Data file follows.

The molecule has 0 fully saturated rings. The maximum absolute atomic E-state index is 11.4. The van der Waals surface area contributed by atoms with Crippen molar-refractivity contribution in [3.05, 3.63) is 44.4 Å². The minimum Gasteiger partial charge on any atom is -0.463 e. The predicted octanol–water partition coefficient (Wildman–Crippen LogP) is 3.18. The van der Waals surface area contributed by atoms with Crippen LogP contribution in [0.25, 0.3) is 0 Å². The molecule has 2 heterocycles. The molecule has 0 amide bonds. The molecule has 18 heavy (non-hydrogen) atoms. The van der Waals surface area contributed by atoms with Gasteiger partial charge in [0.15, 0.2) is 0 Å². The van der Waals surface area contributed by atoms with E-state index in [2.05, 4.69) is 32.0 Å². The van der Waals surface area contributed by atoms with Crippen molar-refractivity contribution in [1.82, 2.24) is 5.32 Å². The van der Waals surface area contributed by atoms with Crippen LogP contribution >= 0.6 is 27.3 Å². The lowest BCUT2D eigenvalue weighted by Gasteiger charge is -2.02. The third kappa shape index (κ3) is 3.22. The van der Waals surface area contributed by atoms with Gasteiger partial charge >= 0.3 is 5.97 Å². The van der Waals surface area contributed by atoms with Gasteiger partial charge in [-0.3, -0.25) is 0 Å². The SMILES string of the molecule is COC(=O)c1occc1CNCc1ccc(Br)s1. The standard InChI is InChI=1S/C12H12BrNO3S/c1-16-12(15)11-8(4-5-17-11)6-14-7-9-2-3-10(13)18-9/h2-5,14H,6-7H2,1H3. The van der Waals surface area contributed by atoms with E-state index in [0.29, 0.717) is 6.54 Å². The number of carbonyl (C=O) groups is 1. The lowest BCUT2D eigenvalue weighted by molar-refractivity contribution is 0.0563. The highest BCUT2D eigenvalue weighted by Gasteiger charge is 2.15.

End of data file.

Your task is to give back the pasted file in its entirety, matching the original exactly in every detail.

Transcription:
The molecule has 0 fully saturated rings. The maximum absolute atomic E-state index is 11.4. The van der Waals surface area contributed by atoms with Crippen molar-refractivity contribution in [3.05, 3.63) is 44.4 Å². The minimum Gasteiger partial charge on any atom is -0.463 e. The predicted octanol–water partition coefficient (Wildman–Crippen LogP) is 3.18. The van der Waals surface area contributed by atoms with Crippen LogP contribution in [0.25, 0.3) is 0 Å². The molecule has 2 heterocycles. The molecule has 0 amide bonds. The molecule has 18 heavy (non-hydrogen) atoms. The van der Waals surface area contributed by atoms with Gasteiger partial charge in [0.15, 0.2) is 0 Å². The van der Waals surface area contributed by atoms with E-state index in [2.05, 4.69) is 32.0 Å². The van der Waals surface area contributed by atoms with Crippen molar-refractivity contribution in [1.82, 2.24) is 5.32 Å². The van der Waals surface area contributed by atoms with Crippen LogP contribution >= 0.6 is 27.3 Å². The lowest BCUT2D eigenvalue weighted by Gasteiger charge is -2.02. The third kappa shape index (κ3) is 3.22. The van der Waals surface area contributed by atoms with Gasteiger partial charge >= 0.3 is 5.97 Å². The van der Waals surface area contributed by atoms with Gasteiger partial charge in [-0.3, -0.25) is 0 Å². The SMILES string of the molecule is COC(=O)c1occc1CNCc1ccc(Br)s1. The standard InChI is InChI=1S/C12H12BrNO3S/c1-16-12(15)11-8(4-5-17-11)6-14-7-9-2-3-10(13)18-9/h2-5,14H,6-7H2,1H3. The van der Waals surface area contributed by atoms with E-state index in [0.29, 0.717) is 6.54 Å². The number of carbonyl (C=O) groups is 1. The lowest BCUT2D eigenvalue weighted by molar-refractivity contribution is 0.0563. The highest BCUT2D eigenvalue weighted by Gasteiger charge is 2.15.